Agriculture contributes substantially to global climate change. The sector accounts for roughly a fifth of greenhouse gas (GHG) emissions and contributes approximately 15 percent to global GHG emission. The following makes up the sector’s contribution: 1/3 because of methane (livestock) – this is 22 times more intoxicating than carbon dioxide. 1/3 because of nitrous oxide (N fertilizers) – this is 300 times more dangerous than carbon dioxide. The sector’s land use change contributes 15 percent to global emissions. This is a big percentage, comparable in scale to the transportation sector. This ratio can be even higher in developing countries where the agriculture and forestry sectors often account for a majority of total emissions. But, climate negotiators and policymakers have paid relatively little attention to the agricultural sector in the global effort to slow climate change.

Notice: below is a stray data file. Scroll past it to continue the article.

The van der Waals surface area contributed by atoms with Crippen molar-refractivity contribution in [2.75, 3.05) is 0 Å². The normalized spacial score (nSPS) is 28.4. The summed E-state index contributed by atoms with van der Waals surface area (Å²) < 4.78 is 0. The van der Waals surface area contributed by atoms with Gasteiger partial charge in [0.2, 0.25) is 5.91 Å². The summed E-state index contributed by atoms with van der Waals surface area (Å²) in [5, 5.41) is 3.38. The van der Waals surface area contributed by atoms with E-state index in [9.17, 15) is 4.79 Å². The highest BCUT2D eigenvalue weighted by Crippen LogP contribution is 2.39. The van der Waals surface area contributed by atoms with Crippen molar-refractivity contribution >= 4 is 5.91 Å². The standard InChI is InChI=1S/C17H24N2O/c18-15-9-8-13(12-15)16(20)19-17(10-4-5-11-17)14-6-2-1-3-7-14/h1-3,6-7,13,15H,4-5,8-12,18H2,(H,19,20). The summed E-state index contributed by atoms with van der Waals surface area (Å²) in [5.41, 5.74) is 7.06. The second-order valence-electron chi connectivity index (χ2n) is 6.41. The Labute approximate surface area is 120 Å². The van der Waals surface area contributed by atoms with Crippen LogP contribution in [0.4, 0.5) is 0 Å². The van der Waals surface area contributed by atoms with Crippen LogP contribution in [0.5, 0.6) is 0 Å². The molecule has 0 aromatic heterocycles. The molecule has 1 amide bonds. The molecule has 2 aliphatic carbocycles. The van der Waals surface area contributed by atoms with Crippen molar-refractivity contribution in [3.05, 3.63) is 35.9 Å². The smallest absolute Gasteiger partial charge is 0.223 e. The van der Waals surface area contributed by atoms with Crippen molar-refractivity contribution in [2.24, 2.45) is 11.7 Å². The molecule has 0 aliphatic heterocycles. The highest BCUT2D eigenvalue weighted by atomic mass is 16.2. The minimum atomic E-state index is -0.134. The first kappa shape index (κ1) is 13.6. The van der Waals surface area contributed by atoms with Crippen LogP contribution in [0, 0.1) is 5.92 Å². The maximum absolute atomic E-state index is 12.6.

In recent years, there have been a number of developments which indicate a positive shift towards incorporating climate into a broader agricultural agenda. Still, more resources are needed to be brought to deal with the complex challenges of the relationship between agriculture and climate change. While it will be a persistent challenge, we have the resources needed to create agricultural systems that are more productive and less GHG intensive.